Winston Springer was a very gregarious, fun-loving and strong-minded individual. He completed his journey on April 6, 2010, with military respect and dignity. He was born Aug. 22, 1918, to William and Catherine Springer in the basement of a church on 33rd and “L” Street in Vancouver, Wash.
He was an entrepreneur his entire life. The Depression hit the family hard and was the trigger for him to learn the value of a penny. As a child he developed a successful magazine route. At age 12 he purchased a vehicle that he spotted on his daily route. It was an old “C” cab chain-driven truck which was parked on a dock near a paper mill.
As a skinny kid in bib overalls and worn-out shoes he mustered up the courage to ask if he could buy the old truck. He had $5 saved, offered that and was the proud owner. With a little help from his dad he later resold the vehicle, making a $10 profit. This transaction started his career in automobiles.
Winston joined the Civil Conservation Corps when he was 18 and was located at Hemlock, Wash. During his pre-war driving years, he was well-known by all the local policemen. On one teen adventure he ended up eluding officers in pursuit by driving his vehicle across the high train trestle at the mouth of Salmon Creek, northwest of Vancouver.
He was drafted into the army just before World War II. He completed basic training in Florida, with a brief trip back to Vancouver when, after hearing someone else had eyes for her, he married Alice Ordway.
Recently, all of his love letters written to his wife during the war were located and read by his family. There are no sweeter letters to anyone. In them the loving side of him, which was hidden at times, could be clearly seen.
While stationed in the south he was urged to participate in a talent show. With reluctance he got on the stage, played “Downtown Strutters Ball” on the piano and left. He was later told that he was the hands-down winner of the show. He had a great talent for music and played and appreciated music all of his life.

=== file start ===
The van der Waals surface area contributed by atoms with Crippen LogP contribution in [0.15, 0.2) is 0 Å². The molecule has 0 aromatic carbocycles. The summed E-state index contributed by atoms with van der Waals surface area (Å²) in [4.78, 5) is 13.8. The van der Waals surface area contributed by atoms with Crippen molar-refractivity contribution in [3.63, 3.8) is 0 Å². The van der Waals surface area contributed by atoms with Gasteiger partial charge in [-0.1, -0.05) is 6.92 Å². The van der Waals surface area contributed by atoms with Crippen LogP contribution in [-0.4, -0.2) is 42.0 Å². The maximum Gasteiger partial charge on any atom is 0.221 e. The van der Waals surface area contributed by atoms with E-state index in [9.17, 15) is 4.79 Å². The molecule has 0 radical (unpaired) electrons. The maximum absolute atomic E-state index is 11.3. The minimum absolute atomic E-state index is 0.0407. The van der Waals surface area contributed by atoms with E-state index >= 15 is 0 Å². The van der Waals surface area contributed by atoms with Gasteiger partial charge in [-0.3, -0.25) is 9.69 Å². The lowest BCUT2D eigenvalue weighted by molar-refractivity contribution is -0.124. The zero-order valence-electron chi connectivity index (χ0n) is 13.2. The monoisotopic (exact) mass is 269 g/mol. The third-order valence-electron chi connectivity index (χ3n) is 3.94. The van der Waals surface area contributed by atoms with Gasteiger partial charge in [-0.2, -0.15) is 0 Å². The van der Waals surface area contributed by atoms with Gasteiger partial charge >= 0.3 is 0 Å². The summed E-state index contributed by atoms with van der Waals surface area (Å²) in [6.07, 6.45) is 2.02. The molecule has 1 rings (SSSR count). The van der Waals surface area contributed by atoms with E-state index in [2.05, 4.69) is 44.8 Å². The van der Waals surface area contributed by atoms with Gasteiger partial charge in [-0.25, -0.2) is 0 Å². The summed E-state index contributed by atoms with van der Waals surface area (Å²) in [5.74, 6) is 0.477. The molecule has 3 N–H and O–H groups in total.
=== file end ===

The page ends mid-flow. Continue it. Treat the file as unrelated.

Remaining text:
He was a medic on the front lines during World War II. He landed on Utah beach at 7:30 a.m. on D-Day. He was later wounded in St. Lo, France, by a bomb or booby trap. It was published on the front page of the Columbian that he was missing in action, and then later about his serious injuries. After his recovery he served out the war in the motor pool in France.
Upon returning from war he purchased his father’s business, Vancouver Radiator. He expanded the business to include an “auto body and paint shop.” Later, he also added a small used-car lot. He and Alice also successfully invested in, rented and sold properties.
Winston was somewhat of a local character and a great cross-section of individuals would stop by the shop just to visit and be entertained by his wit and sense of humor.
After retirement he and his wife made their home on the Long Beach Peninsula where they spent many wonderful years beach combing and enjoying the area. They also traveled to Mexico and Arizona in the winter.
Six days prior to his death, on March 31, his wife of 67 years, Alice Ordway Springer, died. Survivors include his three children: Katherine Bishop (William), of Vancouver, Wash., Barbara Hansen (Jim), of Trout Lake, Wash., and Paul Springer (Crystal), of Battle Ground, Wash.; several grandchildren and great-grandchildren.
He will be greatly missed by all of his family, friends and acquaintances.
Family members will have a celebration of life at the Pine Grove Cemetery.
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